Film Review: RoboCop

RoboCop

José Padilha’s remake of RoboCop does not reach the dizzy heights of the original. Nevertheless, the film is an entertaining action thriller.

In 2028 Detroit, multinational corporation OmniCorp is looking for a way to introduce drones and automated law enforcement to America, following their contracts abroad. When Detroit cop Alex Murphy is critically injured, OmniCorp may have found a solution…

The director’s cut of Paul Verhoeven’s ultraviolent satire is magnificent. When the production of a remake was announced, what a remake would offer was questionable. Nevertheless, given that 27 years have passed since the original, perhaps a remake would raise fresh concerns.

This new version of Robocop is less of a dystopian parable than its predecessor. Whereas the 1987 film questioned contemporary concerns through a satirical yet horrific futuristic vision, this update is more concerned with modern issues played out in a near-current environment. The film features some of the same subjects; the omnipotence of corporations, the dangers of technological advancement, corruption. Yet these concerns have somewhat come to pass, to a greater or lesser extent. What this RoboCop shows us is what is occurring now, albeit in a hyperbolic fashion.

There is less of a nightmarish future in Padilha’s RoboCop. Without this sense of projection, the void is filled by the ethical question of the treatment of Murphy himself. This is of course dealt with in the original, but it is less wry and more explicit here. There is a focus on Murphy’s family that is absent from the 1987 film. This works to humanise the character, but it is not really  a change for the better. What is missing from this version of RoboCop is the relationship with Lewis. Anne Lewis is replaced by Jack Lewis, who plays a much less significant role. Gone is the strong female character, who fulfils an important non-love interest part in the original.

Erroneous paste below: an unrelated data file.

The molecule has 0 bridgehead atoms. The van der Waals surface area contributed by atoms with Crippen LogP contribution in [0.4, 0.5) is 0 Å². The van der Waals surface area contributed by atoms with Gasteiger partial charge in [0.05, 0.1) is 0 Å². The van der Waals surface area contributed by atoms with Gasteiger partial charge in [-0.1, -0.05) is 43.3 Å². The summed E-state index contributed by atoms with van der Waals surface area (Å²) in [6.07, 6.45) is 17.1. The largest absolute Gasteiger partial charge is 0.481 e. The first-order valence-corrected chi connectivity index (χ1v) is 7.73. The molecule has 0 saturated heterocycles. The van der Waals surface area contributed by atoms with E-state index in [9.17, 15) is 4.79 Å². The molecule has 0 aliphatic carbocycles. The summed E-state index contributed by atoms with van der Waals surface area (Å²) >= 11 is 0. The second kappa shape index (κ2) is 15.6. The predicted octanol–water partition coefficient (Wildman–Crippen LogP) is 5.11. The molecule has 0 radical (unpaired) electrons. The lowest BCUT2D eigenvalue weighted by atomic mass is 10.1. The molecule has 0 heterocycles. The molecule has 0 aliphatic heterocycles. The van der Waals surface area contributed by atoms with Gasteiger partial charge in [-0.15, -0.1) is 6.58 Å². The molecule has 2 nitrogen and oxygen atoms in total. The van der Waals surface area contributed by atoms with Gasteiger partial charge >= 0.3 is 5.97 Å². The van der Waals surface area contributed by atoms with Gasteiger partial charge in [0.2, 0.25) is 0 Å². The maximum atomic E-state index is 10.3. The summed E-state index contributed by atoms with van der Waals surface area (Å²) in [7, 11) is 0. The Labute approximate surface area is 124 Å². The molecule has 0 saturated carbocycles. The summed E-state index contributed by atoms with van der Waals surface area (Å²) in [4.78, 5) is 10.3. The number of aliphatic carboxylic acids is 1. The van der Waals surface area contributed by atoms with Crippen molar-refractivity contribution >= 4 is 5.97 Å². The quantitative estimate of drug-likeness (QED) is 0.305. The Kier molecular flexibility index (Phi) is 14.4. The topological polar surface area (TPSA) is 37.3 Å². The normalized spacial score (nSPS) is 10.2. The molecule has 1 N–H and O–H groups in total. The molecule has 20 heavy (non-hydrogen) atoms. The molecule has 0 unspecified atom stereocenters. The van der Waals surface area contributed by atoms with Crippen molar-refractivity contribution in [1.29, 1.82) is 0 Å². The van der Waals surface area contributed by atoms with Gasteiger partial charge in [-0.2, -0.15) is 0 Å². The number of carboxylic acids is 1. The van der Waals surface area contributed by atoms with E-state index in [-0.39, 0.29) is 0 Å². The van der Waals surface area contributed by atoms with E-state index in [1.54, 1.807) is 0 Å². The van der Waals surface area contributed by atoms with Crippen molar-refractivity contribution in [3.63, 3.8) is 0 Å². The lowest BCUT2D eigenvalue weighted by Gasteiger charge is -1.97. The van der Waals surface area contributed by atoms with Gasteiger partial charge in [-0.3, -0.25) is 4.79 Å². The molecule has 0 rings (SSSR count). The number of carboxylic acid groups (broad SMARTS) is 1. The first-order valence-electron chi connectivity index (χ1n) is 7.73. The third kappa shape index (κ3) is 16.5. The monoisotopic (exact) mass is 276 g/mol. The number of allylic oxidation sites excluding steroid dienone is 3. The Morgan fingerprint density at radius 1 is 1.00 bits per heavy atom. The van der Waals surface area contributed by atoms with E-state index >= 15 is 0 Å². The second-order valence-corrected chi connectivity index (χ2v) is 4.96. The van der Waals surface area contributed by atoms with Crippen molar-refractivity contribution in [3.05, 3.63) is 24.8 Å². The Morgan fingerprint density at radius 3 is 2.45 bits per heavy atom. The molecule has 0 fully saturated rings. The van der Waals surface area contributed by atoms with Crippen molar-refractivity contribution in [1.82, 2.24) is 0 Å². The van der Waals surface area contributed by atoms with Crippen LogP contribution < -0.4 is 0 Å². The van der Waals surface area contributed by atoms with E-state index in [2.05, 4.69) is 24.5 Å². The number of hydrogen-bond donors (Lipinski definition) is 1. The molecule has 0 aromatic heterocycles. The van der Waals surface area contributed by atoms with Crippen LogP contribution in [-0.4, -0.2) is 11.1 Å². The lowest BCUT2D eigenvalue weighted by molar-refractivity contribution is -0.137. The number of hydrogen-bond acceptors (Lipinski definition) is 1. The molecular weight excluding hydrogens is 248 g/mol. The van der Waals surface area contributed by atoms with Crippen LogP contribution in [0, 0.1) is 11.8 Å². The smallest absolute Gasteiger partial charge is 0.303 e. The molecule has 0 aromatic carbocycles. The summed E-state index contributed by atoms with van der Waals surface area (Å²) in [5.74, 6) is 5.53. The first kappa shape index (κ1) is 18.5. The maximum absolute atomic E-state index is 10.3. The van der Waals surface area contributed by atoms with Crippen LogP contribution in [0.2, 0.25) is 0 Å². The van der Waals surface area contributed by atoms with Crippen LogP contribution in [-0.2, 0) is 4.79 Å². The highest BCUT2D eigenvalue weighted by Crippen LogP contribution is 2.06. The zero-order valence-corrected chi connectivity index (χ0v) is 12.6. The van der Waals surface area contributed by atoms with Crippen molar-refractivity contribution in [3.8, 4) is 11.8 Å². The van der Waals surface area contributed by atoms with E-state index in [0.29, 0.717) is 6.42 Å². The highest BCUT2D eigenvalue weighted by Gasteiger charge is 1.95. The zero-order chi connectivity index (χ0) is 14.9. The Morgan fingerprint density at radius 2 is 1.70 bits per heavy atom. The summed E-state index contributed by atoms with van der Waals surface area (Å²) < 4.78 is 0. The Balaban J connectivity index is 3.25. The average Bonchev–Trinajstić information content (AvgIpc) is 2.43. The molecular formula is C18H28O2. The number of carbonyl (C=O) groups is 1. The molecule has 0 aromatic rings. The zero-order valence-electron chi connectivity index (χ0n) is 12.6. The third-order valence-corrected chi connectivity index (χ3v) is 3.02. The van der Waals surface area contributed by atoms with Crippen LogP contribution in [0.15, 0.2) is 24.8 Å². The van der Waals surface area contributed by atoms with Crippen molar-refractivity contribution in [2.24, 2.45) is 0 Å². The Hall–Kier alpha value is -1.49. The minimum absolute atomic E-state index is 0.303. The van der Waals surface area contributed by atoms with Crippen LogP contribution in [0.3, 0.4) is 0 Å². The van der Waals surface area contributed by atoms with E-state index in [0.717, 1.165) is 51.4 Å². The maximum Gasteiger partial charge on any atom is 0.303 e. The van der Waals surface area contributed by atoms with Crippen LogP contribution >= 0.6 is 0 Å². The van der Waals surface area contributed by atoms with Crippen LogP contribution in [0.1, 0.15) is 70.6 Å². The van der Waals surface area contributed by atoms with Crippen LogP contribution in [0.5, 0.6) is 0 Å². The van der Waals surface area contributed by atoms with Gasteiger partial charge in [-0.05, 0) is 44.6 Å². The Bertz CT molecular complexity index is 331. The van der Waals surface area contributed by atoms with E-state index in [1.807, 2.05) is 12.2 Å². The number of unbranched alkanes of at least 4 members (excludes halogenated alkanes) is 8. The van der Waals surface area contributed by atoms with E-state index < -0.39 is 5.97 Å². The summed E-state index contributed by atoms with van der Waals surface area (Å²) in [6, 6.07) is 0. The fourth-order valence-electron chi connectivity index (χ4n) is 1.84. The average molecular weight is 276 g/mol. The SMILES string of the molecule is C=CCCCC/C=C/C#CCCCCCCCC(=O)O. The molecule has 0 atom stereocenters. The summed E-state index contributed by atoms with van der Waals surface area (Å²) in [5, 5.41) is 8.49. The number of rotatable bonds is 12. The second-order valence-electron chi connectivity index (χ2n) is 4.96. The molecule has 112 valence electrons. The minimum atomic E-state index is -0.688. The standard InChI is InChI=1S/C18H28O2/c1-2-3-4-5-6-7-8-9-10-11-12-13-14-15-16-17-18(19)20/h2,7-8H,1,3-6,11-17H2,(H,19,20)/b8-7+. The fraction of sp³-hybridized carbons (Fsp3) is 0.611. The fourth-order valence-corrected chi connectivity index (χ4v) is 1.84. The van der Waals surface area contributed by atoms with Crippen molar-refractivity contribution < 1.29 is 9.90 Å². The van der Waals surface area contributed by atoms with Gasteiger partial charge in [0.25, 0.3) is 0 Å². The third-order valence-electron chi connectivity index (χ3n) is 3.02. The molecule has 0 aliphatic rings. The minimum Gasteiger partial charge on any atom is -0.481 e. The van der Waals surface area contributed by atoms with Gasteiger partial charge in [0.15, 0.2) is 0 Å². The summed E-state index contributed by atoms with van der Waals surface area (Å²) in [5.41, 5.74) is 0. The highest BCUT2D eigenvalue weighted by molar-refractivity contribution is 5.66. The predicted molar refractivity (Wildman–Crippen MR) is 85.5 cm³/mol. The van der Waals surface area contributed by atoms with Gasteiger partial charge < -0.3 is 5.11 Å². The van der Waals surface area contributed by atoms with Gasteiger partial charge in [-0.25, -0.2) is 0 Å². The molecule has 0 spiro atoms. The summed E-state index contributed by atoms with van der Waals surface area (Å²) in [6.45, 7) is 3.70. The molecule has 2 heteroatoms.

Given RoboCop‘s rating, it is unsurprising the violence is sanitised. The grimy ugliness of the city is replaced by a more clinical depiction. There is still plenty of shooting, but the film lacks the grotesque humour of the original in these scenes. Even the corporation seems to lack bite; the villainy here is more subdued. The Novak Element television sequences are a welcome addition. Special effects in this new RoboCop are great. The action sequences are executed well, even if the ending feels a bit anti-climactic.

Joe Kinnamen is suitably cast as Alex Murphy. The lack of depth to this character is made up by Gary Oldman’s Dr Dennett Norton. Samuel L. Jackson amuses as Pat Novak, whilst Michael Keaton seems to be having fun as Raymond Sellers.

RoboCop does entertain, and at times amuse. Nonetheless, it fails to provide any real commentary. This is not a insurmountable problem, taking this version of RoboCop as a stand-alone film. It pales, however, in comparison to its predecessor.

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